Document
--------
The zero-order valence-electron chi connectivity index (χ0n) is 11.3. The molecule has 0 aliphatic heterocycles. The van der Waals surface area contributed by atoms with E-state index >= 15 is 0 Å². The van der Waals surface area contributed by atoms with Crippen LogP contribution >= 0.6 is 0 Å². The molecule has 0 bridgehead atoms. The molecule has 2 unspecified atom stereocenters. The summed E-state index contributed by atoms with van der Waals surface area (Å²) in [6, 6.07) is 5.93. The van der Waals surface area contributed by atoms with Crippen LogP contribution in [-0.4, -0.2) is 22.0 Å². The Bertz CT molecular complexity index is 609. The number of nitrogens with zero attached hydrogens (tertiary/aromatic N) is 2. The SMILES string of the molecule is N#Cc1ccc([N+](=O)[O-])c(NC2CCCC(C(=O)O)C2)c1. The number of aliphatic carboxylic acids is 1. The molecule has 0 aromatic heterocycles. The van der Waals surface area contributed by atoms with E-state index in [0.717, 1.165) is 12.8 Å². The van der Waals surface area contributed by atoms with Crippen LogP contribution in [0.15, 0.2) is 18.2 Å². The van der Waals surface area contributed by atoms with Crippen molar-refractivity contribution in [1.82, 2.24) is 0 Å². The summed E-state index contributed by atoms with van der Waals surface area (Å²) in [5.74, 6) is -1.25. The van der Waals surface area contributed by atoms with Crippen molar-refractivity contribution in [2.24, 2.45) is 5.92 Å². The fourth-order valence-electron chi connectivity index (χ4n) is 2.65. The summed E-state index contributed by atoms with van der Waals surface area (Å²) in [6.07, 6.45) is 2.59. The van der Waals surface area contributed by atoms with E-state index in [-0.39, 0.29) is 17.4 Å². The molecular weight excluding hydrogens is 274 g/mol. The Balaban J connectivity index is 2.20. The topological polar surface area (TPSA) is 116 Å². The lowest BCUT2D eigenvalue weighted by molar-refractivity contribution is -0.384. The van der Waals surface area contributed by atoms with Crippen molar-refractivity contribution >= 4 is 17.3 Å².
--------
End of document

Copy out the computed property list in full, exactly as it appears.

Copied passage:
The zero-order valence-electron chi connectivity index (χ0n) is 11.3. The molecule has 0 aliphatic heterocycles. The van der Waals surface area contributed by atoms with E-state index >= 15 is 0 Å². The van der Waals surface area contributed by atoms with Crippen LogP contribution >= 0.6 is 0 Å². The molecule has 0 bridgehead atoms. The molecule has 2 unspecified atom stereocenters. The summed E-state index contributed by atoms with van der Waals surface area (Å²) in [6, 6.07) is 5.93. The van der Waals surface area contributed by atoms with Crippen LogP contribution in [-0.4, -0.2) is 22.0 Å². The Bertz CT molecular complexity index is 609. The number of nitrogens with zero attached hydrogens (tertiary/aromatic N) is 2. The SMILES string of the molecule is N#Cc1ccc([N+](=O)[O-])c(NC2CCCC(C(=O)O)C2)c1. The number of aliphatic carboxylic acids is 1. The molecule has 0 aromatic heterocycles. The van der Waals surface area contributed by atoms with E-state index in [0.717, 1.165) is 12.8 Å². The van der Waals surface area contributed by atoms with Crippen LogP contribution in [0.15, 0.2) is 18.2 Å². The van der Waals surface area contributed by atoms with Crippen molar-refractivity contribution in [1.82, 2.24) is 0 Å². The summed E-state index contributed by atoms with van der Waals surface area (Å²) in [5.74, 6) is -1.25. The van der Waals surface area contributed by atoms with Crippen molar-refractivity contribution in [2.24, 2.45) is 5.92 Å². The fourth-order valence-electron chi connectivity index (χ4n) is 2.65. The summed E-state index contributed by atoms with van der Waals surface area (Å²) in [6.07, 6.45) is 2.59. The van der Waals surface area contributed by atoms with E-state index in [-0.39, 0.29) is 17.4 Å². The molecular weight excluding hydrogens is 274 g/mol. The Balaban J connectivity index is 2.20. The topological polar surface area (TPSA) is 116 Å². The lowest BCUT2D eigenvalue weighted by molar-refractivity contribution is -0.384. The van der Waals surface area contributed by atoms with Crippen molar-refractivity contribution >= 4 is 17.3 Å².